Browsing on Flickr over the weekend, I saw scans mixed in with photos on a member’s page. It reminded me that scanning is a great way to experiment with making images. Back in the 80’s I worked at a copy shop near Columbia University for a year. It was a busy store, but once in a while there was down time. Spending all day copying print, from flyers to graduate theses, I was drawn to experiment with the big Kodak machines. (Those copiers were temperamental and our repairman would fly in on a cocaine high and whip them into shape in no time, but that’s another story). Like many people, I first tried putting my hand on the glass, marveling at the detail. Quickly I moved on to other objects, including colorful patterned socks from the 50’s, and tiny shells that appeared as a galaxy of stars when I raised the lid up, making the background black.
Here are a few quick home grown experiments. My scanner/copier isn’t nearly as good as those old Kodaks. It doesn’t focus as well. But with processing in Lightroom and On1, I can add textures, change colors, drop borders in, and play to my heart’s content. And I never have to worry that the store owner will show up while I’m in the midst of it.
Many of you will recognize the ginkgo leaves. I pick them up now and then. They evoke my earliest days in New York, where many a city block is planted with the sturdy, pollution-resistant trees, and associations with Buddhism, because the species has been grown in Chinese temple gardens for almost a thousand years. Long-lived as individual trees (scroll down to one that’s 2000 years old), ginkgoes may be the oldest living seed plants. They shared space with dinosaurs millions of years ago. The attractive leaf shape with its many variations on the fan theme, and the strong yellow fall color are appealing. I love this tree!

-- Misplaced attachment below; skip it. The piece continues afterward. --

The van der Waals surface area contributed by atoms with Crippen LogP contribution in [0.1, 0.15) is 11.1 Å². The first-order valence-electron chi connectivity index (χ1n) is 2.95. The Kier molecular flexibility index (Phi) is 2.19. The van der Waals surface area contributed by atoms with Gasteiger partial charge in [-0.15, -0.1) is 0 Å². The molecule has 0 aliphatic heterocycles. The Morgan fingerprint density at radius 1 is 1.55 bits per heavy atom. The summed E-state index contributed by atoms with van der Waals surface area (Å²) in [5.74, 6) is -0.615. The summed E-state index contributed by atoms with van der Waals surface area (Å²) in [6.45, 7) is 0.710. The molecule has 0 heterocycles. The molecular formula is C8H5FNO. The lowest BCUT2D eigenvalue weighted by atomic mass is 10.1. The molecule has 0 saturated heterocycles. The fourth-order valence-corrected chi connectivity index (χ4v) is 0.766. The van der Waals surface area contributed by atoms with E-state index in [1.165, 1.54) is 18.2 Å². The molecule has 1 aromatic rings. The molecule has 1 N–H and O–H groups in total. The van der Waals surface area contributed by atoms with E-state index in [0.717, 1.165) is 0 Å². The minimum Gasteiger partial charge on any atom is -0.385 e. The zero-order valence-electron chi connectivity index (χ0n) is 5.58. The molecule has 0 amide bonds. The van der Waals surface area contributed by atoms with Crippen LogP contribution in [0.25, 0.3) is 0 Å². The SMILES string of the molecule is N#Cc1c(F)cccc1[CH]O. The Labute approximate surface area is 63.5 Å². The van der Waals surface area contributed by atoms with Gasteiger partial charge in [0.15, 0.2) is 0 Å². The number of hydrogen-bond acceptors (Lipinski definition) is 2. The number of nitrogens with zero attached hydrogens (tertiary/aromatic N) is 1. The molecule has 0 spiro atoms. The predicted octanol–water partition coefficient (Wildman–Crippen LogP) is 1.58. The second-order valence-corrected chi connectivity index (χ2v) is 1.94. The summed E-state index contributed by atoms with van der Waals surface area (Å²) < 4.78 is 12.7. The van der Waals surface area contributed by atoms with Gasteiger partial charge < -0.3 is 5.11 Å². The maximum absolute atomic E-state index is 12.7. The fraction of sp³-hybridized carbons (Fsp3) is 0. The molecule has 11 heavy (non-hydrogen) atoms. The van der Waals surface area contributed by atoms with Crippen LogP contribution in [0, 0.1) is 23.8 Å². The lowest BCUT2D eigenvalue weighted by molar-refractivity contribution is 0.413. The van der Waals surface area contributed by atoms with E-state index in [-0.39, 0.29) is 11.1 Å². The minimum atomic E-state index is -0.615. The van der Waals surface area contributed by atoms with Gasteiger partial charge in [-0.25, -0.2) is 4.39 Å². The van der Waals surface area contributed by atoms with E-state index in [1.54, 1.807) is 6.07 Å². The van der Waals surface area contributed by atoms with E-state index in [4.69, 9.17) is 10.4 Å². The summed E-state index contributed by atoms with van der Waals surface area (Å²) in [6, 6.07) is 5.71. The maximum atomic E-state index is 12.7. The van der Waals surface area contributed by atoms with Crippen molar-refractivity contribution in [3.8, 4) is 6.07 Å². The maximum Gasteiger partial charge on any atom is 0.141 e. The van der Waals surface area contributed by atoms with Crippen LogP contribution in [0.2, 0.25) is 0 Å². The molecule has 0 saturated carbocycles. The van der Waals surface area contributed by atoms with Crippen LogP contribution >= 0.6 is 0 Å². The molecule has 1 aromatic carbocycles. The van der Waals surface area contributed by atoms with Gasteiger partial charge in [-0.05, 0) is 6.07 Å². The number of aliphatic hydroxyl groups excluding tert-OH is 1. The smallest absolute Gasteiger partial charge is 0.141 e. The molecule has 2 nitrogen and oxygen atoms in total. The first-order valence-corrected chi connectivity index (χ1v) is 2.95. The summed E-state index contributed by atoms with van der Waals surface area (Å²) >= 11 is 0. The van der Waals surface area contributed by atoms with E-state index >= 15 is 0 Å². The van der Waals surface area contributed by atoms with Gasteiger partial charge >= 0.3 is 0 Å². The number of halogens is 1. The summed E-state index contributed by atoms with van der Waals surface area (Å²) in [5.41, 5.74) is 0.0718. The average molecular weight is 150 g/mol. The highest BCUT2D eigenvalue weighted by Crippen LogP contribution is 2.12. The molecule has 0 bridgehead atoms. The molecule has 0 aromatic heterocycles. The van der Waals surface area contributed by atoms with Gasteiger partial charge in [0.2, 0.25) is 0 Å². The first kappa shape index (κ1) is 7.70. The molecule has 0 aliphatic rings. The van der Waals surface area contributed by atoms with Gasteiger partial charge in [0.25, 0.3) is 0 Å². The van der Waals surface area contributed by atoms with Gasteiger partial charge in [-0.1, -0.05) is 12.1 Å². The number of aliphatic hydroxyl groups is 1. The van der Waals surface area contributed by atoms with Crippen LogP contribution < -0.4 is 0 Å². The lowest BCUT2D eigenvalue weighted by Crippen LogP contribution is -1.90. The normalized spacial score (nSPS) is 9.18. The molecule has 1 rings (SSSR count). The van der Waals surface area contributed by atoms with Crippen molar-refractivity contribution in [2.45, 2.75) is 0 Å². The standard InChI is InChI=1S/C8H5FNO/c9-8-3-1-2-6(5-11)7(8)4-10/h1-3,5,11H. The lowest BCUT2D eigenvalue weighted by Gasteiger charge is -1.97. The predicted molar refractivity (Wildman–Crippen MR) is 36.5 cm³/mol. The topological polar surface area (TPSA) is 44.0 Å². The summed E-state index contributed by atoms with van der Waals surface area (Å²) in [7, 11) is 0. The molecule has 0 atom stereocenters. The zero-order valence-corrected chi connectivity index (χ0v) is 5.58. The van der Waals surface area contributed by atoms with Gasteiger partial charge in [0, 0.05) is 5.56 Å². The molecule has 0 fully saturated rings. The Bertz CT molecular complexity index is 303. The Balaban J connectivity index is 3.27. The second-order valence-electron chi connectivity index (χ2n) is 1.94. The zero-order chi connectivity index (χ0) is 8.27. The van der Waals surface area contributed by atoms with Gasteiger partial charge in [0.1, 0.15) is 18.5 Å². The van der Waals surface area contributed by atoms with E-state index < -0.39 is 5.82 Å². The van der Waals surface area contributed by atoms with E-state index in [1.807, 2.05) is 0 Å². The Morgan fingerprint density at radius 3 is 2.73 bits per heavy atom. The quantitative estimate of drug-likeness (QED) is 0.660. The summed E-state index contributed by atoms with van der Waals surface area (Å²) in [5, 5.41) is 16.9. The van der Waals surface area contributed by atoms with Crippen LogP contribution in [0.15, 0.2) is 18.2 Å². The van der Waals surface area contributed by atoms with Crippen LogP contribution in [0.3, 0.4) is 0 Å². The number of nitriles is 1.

(One more fact about Ginkgoes – when I first learned about them, I read that they did not exist in the wild, and hadn’t been known to grow wild in historical times. But three years ago wild Ginkgo forests were “discovered” in southwestern China! Scientists were able to determine, with DNA testing and other methods, that the trees weren’t put there by humans. Indigenous peoples’ taboos against planting or logging them apparently helped preserve a wild pocket or two of the trees.
The net-veined leaves are from a Magnolia tree at Washington Park Arboretum in Seattle. Insects eat the fleshier parts, skeletonizing the leaves. And who knew – you can buy them on the internet, and learn how to make your own.
The flower and leaf collections are from trips to Arizona. Old, water-stained paper that I saved is in the background. I made the marbled paper in the last scan by floating and swirling oil paints on water in a roasting pan. I hope I threw that pan out…